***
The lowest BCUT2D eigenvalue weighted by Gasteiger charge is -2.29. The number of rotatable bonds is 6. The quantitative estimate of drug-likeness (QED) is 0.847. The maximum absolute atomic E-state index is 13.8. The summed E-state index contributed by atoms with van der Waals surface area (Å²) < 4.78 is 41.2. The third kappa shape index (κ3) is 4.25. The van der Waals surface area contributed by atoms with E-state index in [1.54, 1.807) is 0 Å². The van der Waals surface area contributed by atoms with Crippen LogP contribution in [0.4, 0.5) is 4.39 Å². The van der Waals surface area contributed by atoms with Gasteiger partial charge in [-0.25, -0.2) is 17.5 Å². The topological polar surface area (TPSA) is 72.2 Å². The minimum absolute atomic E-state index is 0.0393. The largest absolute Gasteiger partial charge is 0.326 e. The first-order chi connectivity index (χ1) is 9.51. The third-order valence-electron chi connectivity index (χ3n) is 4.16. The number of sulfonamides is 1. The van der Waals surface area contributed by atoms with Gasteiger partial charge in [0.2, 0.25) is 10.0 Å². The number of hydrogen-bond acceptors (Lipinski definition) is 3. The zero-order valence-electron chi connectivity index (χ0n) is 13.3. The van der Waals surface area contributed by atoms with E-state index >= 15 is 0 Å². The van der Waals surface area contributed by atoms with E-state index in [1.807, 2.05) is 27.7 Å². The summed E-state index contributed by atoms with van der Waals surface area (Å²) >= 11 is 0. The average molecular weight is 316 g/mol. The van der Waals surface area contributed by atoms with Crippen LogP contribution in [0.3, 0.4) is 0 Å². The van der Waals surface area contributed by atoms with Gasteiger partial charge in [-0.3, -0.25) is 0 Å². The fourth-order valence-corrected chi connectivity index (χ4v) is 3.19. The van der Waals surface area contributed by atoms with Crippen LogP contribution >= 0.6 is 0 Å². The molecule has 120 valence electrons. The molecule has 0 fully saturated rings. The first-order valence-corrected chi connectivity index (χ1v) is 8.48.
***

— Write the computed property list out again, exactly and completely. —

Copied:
The lowest BCUT2D eigenvalue weighted by Gasteiger charge is -2.29. The number of rotatable bonds is 6. The quantitative estimate of drug-likeness (QED) is 0.847. The maximum absolute atomic E-state index is 13.8. The summed E-state index contributed by atoms with van der Waals surface area (Å²) < 4.78 is 41.2. The third kappa shape index (κ3) is 4.25. The van der Waals surface area contributed by atoms with E-state index in [1.54, 1.807) is 0 Å². The van der Waals surface area contributed by atoms with Crippen LogP contribution in [0.4, 0.5) is 4.39 Å². The van der Waals surface area contributed by atoms with Gasteiger partial charge in [-0.25, -0.2) is 17.5 Å². The topological polar surface area (TPSA) is 72.2 Å². The minimum absolute atomic E-state index is 0.0393. The largest absolute Gasteiger partial charge is 0.326 e. The first-order chi connectivity index (χ1) is 9.51. The third-order valence-electron chi connectivity index (χ3n) is 4.16. The number of sulfonamides is 1. The van der Waals surface area contributed by atoms with Gasteiger partial charge in [0.2, 0.25) is 10.0 Å². The number of hydrogen-bond acceptors (Lipinski definition) is 3. The zero-order valence-electron chi connectivity index (χ0n) is 13.3. The van der Waals surface area contributed by atoms with E-state index >= 15 is 0 Å². The van der Waals surface area contributed by atoms with E-state index in [1.807, 2.05) is 27.7 Å². The summed E-state index contributed by atoms with van der Waals surface area (Å²) >= 11 is 0. The average molecular weight is 316 g/mol. The van der Waals surface area contributed by atoms with Crippen LogP contribution in [0.3, 0.4) is 0 Å². The van der Waals surface area contributed by atoms with Gasteiger partial charge in [-0.3, -0.25) is 0 Å². The fourth-order valence-corrected chi connectivity index (χ4v) is 3.19. The van der Waals surface area contributed by atoms with Crippen LogP contribution >= 0.6 is 0 Å². The molecule has 120 valence electrons. The molecule has 0 fully saturated rings. The first-order valence-corrected chi connectivity index (χ1v) is 8.48.